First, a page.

Green Book Proposal Would Increase Income Taxes Significantly
Our April 8, 2021 Gunster’s Client Alert described a congressional Democrat proposal that would drastically reduce the current $11.7 million lifetime exemption from estate and gift taxes to $1 million for lifetime gifts and $3.5 million for estates and make other changes that generally would be effective January 1, 2022, but with some adverse features that would become effective upon enactment as early as this year. Other Congressional proposals would have negative implications for federal income taxes. We also reported that President Biden proposed increases to corporate and other business income taxes.
On the heels of those proposals, the Biden administration recently released its “Green Book” budget proposal that, among other things, would increase federal income taxes for individuals, estates, and trusts, also generally effective January 1, 2022. A summary of selected major adverse features of that proposal follow.
- Eliminate the current income tax free basis step up for appreciated property held at death so that beneficiaries would only inherit the decedent’s lower cost basis, thereby subjecting inherent gain to income taxes when sold. (Note that this was tried in the 1970s, but it proved so problematic and controversial that the law was repealed before it became effective).
- Tax lifetime gifts and testamentary bequests of appreciated property, subject to an aggregate $1 million exemption.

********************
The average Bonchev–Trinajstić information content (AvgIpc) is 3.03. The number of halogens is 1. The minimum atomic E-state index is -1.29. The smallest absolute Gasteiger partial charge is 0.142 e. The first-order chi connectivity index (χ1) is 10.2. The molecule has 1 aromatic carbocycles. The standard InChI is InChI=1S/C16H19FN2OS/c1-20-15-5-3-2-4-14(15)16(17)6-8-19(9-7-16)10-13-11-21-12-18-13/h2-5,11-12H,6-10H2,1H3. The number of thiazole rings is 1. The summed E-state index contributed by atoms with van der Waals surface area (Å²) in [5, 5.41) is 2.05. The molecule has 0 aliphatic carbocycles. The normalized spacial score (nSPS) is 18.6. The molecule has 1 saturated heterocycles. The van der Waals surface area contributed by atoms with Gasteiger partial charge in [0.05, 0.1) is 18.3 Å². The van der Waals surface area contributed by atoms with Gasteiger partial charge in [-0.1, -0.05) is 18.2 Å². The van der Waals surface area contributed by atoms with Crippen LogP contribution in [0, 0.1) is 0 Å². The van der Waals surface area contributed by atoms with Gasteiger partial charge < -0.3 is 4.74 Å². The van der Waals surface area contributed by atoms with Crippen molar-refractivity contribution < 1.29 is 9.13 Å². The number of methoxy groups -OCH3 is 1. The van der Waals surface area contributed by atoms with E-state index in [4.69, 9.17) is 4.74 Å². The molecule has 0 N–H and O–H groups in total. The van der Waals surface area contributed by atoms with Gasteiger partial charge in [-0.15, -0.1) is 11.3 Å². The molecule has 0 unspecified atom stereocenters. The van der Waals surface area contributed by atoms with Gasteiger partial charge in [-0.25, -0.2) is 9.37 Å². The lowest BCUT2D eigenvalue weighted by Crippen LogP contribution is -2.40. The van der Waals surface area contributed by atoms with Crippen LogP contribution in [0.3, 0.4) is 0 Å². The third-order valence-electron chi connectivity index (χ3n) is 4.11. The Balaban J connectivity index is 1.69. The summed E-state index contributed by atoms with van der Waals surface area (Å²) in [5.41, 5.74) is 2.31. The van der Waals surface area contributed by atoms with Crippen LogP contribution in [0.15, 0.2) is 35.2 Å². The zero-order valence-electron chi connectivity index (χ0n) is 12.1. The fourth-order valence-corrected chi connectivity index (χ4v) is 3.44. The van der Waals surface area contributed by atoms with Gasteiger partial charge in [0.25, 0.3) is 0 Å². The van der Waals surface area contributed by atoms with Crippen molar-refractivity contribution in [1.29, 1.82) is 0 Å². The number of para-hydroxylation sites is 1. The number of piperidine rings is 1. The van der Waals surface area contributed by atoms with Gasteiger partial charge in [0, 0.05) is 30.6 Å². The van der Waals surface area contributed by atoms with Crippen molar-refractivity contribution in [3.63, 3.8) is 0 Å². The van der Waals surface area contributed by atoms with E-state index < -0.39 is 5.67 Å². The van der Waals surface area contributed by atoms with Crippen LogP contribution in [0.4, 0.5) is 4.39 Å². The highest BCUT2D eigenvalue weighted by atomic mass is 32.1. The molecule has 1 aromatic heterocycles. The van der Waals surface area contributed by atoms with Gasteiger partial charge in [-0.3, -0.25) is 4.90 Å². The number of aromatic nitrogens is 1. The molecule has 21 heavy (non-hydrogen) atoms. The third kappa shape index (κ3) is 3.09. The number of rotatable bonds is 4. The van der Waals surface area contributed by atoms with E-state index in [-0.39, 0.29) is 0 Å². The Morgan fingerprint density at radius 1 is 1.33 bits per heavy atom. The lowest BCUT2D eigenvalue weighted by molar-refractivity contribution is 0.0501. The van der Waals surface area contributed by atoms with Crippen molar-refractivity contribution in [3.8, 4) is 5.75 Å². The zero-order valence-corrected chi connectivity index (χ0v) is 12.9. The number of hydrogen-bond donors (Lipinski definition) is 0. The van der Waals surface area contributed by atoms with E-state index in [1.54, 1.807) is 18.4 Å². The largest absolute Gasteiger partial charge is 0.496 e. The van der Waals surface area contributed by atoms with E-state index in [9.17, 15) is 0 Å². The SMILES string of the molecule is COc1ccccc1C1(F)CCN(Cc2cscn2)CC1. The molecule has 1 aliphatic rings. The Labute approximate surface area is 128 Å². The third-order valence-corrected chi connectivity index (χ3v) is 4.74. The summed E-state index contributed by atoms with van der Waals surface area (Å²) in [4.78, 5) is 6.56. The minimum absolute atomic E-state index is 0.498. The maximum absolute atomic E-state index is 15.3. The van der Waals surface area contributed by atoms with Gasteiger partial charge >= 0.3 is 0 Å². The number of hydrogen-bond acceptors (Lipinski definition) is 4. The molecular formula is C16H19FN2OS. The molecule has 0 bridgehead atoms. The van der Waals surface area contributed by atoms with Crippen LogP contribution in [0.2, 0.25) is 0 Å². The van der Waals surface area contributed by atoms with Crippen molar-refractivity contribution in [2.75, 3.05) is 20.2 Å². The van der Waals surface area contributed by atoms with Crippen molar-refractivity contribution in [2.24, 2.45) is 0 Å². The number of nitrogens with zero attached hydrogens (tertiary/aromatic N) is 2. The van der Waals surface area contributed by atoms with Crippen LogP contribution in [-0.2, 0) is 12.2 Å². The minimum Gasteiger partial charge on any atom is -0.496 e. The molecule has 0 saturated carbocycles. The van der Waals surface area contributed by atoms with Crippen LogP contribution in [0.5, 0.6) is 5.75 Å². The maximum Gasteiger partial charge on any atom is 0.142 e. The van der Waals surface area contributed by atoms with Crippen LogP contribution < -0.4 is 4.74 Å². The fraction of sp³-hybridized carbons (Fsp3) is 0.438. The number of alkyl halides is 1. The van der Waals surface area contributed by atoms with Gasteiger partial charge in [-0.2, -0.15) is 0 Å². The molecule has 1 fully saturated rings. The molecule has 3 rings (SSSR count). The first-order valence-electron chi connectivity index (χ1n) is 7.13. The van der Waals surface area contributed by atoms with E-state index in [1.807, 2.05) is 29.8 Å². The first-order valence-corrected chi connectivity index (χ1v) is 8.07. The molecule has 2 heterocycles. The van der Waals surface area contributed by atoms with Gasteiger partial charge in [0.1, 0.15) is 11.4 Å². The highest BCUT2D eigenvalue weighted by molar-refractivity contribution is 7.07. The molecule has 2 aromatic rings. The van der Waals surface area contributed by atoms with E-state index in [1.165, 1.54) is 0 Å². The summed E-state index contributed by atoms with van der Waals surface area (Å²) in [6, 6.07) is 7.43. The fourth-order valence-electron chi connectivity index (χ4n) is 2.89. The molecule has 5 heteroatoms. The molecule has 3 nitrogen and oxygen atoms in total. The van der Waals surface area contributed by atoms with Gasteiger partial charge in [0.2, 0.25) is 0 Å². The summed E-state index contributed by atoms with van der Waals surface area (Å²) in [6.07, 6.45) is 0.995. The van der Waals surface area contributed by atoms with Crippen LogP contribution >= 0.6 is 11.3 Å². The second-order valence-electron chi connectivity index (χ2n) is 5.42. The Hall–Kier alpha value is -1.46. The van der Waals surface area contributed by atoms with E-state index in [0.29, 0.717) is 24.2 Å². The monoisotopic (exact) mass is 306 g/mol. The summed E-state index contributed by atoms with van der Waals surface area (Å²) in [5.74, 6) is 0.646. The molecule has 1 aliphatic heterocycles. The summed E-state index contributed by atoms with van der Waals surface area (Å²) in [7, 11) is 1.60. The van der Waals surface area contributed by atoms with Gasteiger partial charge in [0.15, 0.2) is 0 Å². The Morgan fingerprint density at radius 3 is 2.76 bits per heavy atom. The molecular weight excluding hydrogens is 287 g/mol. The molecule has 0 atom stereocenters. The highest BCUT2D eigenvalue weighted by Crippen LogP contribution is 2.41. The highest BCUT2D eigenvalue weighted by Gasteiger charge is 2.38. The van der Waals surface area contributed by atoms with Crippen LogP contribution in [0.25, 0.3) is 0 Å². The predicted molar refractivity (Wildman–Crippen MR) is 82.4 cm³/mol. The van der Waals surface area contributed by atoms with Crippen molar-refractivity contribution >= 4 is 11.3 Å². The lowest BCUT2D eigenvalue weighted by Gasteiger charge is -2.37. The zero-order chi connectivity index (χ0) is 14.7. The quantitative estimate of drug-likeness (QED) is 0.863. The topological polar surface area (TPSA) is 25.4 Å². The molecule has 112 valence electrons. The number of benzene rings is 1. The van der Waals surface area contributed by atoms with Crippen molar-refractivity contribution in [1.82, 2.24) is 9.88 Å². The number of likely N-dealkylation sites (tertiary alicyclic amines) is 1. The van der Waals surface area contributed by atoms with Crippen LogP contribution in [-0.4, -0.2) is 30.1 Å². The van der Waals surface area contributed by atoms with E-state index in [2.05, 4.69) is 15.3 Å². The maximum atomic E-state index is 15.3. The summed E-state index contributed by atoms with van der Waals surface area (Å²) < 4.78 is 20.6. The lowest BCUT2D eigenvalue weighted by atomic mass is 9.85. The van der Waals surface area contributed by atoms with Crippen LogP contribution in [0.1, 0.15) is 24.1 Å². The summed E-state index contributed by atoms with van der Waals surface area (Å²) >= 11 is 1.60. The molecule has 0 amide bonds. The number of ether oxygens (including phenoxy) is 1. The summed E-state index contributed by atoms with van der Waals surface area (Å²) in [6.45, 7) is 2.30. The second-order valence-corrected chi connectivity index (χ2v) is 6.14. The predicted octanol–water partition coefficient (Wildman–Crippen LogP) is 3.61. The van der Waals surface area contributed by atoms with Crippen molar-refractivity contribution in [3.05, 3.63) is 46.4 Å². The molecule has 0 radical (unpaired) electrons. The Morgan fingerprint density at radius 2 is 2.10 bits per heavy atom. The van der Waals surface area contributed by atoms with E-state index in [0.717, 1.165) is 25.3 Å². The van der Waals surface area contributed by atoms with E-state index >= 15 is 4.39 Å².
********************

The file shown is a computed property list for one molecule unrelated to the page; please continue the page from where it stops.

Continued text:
- Prohibit partial interest valuation discounts. Valuation discounts currently applicable to gratuitous transfers of partial interests in property, perhaps including family businesses, may no longer be allowed.
- Raise maximum ordinary income tax rate for high income taxpayers from the current 37% to 39.6%.
- Retroactively impose the maximum ordinary income tax rate (as noted, proposed to be 39.6%) on long term capital gains and dividends of high earners effective late April 2021. The current 20% maximum long term capital gains tax rate would be raised for taxpayers with adjusted gross income exceeding $1 million per year to the maximum ordinary income tax rate, it appears, from April 28, 2021 onward.
- Tax carried interest at ordinary income tax rates for taxpayers with incomes over $400,000, rather than at the current 20% maximum long term capital gain tax rate.
- Limit tax deferral of gain recognition on certain real estate like kind exchanges to $500,000 per year.
- No federal estate and gift tax component in the Green Book proposal. Notably the Green Book did not contain any federal estate and gift tax proposals, but that may signal that the Biden administration may be considering merely signing onto one or more of the existing congressional Democrat proposals drastically to decrease the current $11.7 million exemption and make other negative changes to the estate and gift tax laws.
Prospects for enactment of the Green Book proposals are uncertain at this time in large part due to the narrow control the Democrats have over the House of Representatives and Senate. Nonetheless, the extraordinary spending to date on the COVID pandemic and other enormous federal spending proposed in pending legislation heighten concern that taxes will be raised at least to fund the interest on the borrowing needed to pay for such unprecedented federal spending.
Accordingly, our continuing recommendation to individual taxpayers who have not yet fully utilized their current $11.7 million estate and gift tax exemptions with various advanced estate planning techniques is that they consult with their estate planning advisors to consider implementing such techniques as quickly as possible before they disappear. The same recommendation applies regarding the negative income tax features of the Green Book’s proposals.
Please direct any questions to Gunster’s Private Wealth Services practice group.